From 2009 to 2017, San Antonio Republican Joe Straus presided over the Texas House as Speaker, with the support of a coalition of mainstream Republicans and Democrats—and the opposition of socially conservative Republicans. Now that Straus is stepping down, the Legislature that convenes in January will elect a new Speaker. For months, Republican groups had been pushing to have that leader chosen solely by the Republican caucus, which makes up the majority of the body.

But after Republicans lost twelve seats in the House in last month’s elections, the party’s attempt to go it alone seemed unlikely to succeed. Which is why, the day after the election, some Republicans were once again looking to cut a deal with Democrats. And no group among House Democrats is more cohesive or holds more influence than the Mexican American Legislative Caucus. Founded in 1973, MALC—the oldest Latino caucus in the country—has in recent years turned itself into a substantial presence. During the 2017 legislative session, 39 of the 55 Democrats in the House were members of MALC. (Two Republicans were also part of the caucus; membership isn’t limited to Hispanics or to any political party, though most of its members are Hispanic and Democrat.) There won’t be a precise count of the caucus’s numbers until the next Legislature convenes, but it’s widely believed that MALC will once again have at least 40 members—more than half the votes needed by a prospective Speaker. In short, there’s likely no path to the job without MALC’s support. Which is one reason why, the morning after the election, two of the three names being bandied around for Speaker were people that MALC had indicated a willingness to consider.

That sort of muscle-flexing makes Representatives Rafael Anchia, of Dallas, and Mary González, of Clint—the chairman and vice chair, respectively, of MALC—two of the most powerful lawmakers in the Texas Legislature. And they have clear opinions on what positions the next Speaker should take. “Our consistent narrative to Speaker candidates has been ‘You must be pro–public education and anti-vouchers,’ ” Anchia said. “A majority of public school children in Texas are Hispanic. So if you’re looking to siphon off money from public schools to the private projects, that is a nonstarter for us.”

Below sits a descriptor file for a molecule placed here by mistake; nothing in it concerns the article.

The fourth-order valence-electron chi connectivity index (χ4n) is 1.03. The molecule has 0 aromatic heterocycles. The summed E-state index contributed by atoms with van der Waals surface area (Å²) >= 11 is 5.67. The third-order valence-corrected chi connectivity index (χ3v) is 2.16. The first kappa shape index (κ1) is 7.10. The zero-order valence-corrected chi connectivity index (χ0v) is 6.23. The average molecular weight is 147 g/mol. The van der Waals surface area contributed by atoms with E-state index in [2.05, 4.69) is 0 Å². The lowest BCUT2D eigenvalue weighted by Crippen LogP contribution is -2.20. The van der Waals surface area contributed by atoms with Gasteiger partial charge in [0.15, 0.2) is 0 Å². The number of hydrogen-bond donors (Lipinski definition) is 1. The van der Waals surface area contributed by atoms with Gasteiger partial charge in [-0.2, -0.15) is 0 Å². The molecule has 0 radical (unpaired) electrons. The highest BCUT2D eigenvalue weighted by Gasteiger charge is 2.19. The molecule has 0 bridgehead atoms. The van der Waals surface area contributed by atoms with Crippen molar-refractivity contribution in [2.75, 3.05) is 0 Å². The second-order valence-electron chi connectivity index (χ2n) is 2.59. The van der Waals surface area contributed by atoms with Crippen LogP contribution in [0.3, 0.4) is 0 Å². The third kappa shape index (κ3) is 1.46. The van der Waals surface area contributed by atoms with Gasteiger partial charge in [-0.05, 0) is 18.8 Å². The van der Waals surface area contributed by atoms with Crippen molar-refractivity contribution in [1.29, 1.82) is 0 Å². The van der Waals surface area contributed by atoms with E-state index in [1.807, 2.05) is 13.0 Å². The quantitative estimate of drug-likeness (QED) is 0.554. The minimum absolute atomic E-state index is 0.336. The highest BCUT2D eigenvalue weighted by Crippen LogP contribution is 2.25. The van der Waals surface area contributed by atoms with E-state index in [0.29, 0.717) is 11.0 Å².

Immigration, unsurprisingly, is also high on MALC’s agenda. “Since it has been taken over by Republicans, the Legislature has really promoted an anti-immigrant agenda,” González said. “Now we have a presidential administration that is literally targeting our communities and putting them in danger. And the domino effect is putting Texas in danger.” During the recent candidate interviews for Speaker, MALC asked applicants point-blank: “Do you have the political courage, strength, and leadership to do things that would be considered by your Republican colleagues as pro-immigrant?”

Both Anchia and González supported Straus in his previous elections, but this time they plan to hold out for someone more sensitive to their concerns. “Straus’s record on Latino issues was not great,” Anchia said. As a state representative, Straus failed to use his power to stop gerrymandering bills that were discriminatory to Latinos, as well as a “papers, please” bill that would allow law enforcement officials to ask for a person’s immigration status. “I consider him a friend,” Anchia said of Straus. “But we need to do better.”

MALC may not get everything it wants from a new Speaker, but it’ll almost surely get something, if only because the future seems to be on its side: the Hispanic delegation’s numbers will likely continue to grow as the state’s Hispanic population increases. “It’s not like leadership opportunities for Latinos are a long-standing phenomenon—they’re relatively new,” Anchia said. ”Mary and I are part of that pipeline. MALC seeks to open up that funnel even further.”

This article originally appeared in the December 2018 issue of Texas Monthly with the headline “Standing Up for Hispanic Interests at the Capitol” Subscribe today.